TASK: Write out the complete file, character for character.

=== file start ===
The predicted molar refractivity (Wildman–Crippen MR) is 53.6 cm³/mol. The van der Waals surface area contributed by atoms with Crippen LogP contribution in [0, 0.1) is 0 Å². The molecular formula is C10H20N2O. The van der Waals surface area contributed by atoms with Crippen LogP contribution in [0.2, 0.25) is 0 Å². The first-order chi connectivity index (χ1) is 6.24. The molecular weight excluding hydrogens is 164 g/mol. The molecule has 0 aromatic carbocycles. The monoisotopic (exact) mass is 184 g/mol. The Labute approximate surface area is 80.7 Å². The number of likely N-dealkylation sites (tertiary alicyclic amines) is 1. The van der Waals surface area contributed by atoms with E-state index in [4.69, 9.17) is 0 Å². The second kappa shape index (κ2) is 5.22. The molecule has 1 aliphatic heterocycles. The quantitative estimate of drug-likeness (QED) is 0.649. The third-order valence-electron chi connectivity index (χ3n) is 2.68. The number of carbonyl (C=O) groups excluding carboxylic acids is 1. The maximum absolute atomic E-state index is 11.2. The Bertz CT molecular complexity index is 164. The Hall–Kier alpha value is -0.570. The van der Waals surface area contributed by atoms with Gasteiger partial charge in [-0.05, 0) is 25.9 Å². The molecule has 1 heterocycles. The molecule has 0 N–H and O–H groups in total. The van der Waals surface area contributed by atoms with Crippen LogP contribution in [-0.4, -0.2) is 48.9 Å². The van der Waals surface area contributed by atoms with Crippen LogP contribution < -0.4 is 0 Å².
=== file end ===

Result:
The predicted molar refractivity (Wildman–Crippen MR) is 53.6 cm³/mol. The van der Waals surface area contributed by atoms with Crippen LogP contribution in [0, 0.1) is 0 Å². The molecular formula is C10H20N2O. The van der Waals surface area contributed by atoms with Crippen LogP contribution in [0.2, 0.25) is 0 Å². The first-order chi connectivity index (χ1) is 6.24. The molecular weight excluding hydrogens is 164 g/mol. The molecule has 0 aromatic carbocycles. The monoisotopic (exact) mass is 184 g/mol. The Labute approximate surface area is 80.7 Å². The number of likely N-dealkylation sites (tertiary alicyclic amines) is 1. The van der Waals surface area contributed by atoms with E-state index in [4.69, 9.17) is 0 Å². The second kappa shape index (κ2) is 5.22. The molecule has 1 aliphatic heterocycles. The quantitative estimate of drug-likeness (QED) is 0.649. The third-order valence-electron chi connectivity index (χ3n) is 2.68. The number of carbonyl (C=O) groups excluding carboxylic acids is 1. The maximum absolute atomic E-state index is 11.2. The Bertz CT molecular complexity index is 164. The Hall–Kier alpha value is -0.570. The van der Waals surface area contributed by atoms with Gasteiger partial charge in [-0.05, 0) is 25.9 Å². The molecule has 1 heterocycles. The molecule has 0 N–H and O–H groups in total. The van der Waals surface area contributed by atoms with Crippen LogP contribution in [-0.4, -0.2) is 48.9 Å². The van der Waals surface area contributed by atoms with Crippen LogP contribution < -0.4 is 0 Å².